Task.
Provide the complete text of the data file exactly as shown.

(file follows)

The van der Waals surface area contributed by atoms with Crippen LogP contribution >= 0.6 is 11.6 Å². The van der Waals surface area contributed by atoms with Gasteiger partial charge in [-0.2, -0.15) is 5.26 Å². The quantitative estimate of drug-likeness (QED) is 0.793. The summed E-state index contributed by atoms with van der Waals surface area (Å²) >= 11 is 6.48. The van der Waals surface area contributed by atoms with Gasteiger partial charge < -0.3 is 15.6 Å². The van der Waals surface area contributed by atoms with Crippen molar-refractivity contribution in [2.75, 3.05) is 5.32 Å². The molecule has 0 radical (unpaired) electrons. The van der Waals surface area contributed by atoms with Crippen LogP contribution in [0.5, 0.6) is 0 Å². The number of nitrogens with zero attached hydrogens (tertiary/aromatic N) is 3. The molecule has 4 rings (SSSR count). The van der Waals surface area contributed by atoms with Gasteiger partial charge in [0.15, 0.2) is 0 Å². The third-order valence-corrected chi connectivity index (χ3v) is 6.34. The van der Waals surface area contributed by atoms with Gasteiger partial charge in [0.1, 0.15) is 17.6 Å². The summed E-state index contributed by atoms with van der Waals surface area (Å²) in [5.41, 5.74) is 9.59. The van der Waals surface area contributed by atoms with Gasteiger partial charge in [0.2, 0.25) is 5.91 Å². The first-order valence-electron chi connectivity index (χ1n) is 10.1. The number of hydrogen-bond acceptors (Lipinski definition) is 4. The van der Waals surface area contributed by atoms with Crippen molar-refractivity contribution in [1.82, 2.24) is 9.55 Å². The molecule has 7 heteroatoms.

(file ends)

The van der Waals surface area contributed by atoms with Crippen LogP contribution >= 0.6 is 11.6 Å². The van der Waals surface area contributed by atoms with Gasteiger partial charge in [-0.2, -0.15) is 5.26 Å². The quantitative estimate of drug-likeness (QED) is 0.793. The summed E-state index contributed by atoms with van der Waals surface area (Å²) >= 11 is 6.48. The van der Waals surface area contributed by atoms with Gasteiger partial charge < -0.3 is 15.6 Å². The van der Waals surface area contributed by atoms with Crippen molar-refractivity contribution in [2.75, 3.05) is 5.32 Å². The molecule has 0 radical (unpaired) electrons. The van der Waals surface area contributed by atoms with Crippen LogP contribution in [0.5, 0.6) is 0 Å². The number of nitrogens with zero attached hydrogens (tertiary/aromatic N) is 3. The molecule has 4 rings (SSSR count). The van der Waals surface area contributed by atoms with Gasteiger partial charge in [0.15, 0.2) is 0 Å². The third-order valence-corrected chi connectivity index (χ3v) is 6.34. The van der Waals surface area contributed by atoms with Gasteiger partial charge in [0.1, 0.15) is 17.6 Å². The summed E-state index contributed by atoms with van der Waals surface area (Å²) in [5.41, 5.74) is 9.59. The van der Waals surface area contributed by atoms with Gasteiger partial charge in [0.2, 0.25) is 5.91 Å². The first-order valence-electron chi connectivity index (χ1n) is 10.1. The number of hydrogen-bond acceptors (Lipinski definition) is 4. The van der Waals surface area contributed by atoms with Crippen molar-refractivity contribution in [1.82, 2.24) is 9.55 Å². The molecule has 7 heteroatoms.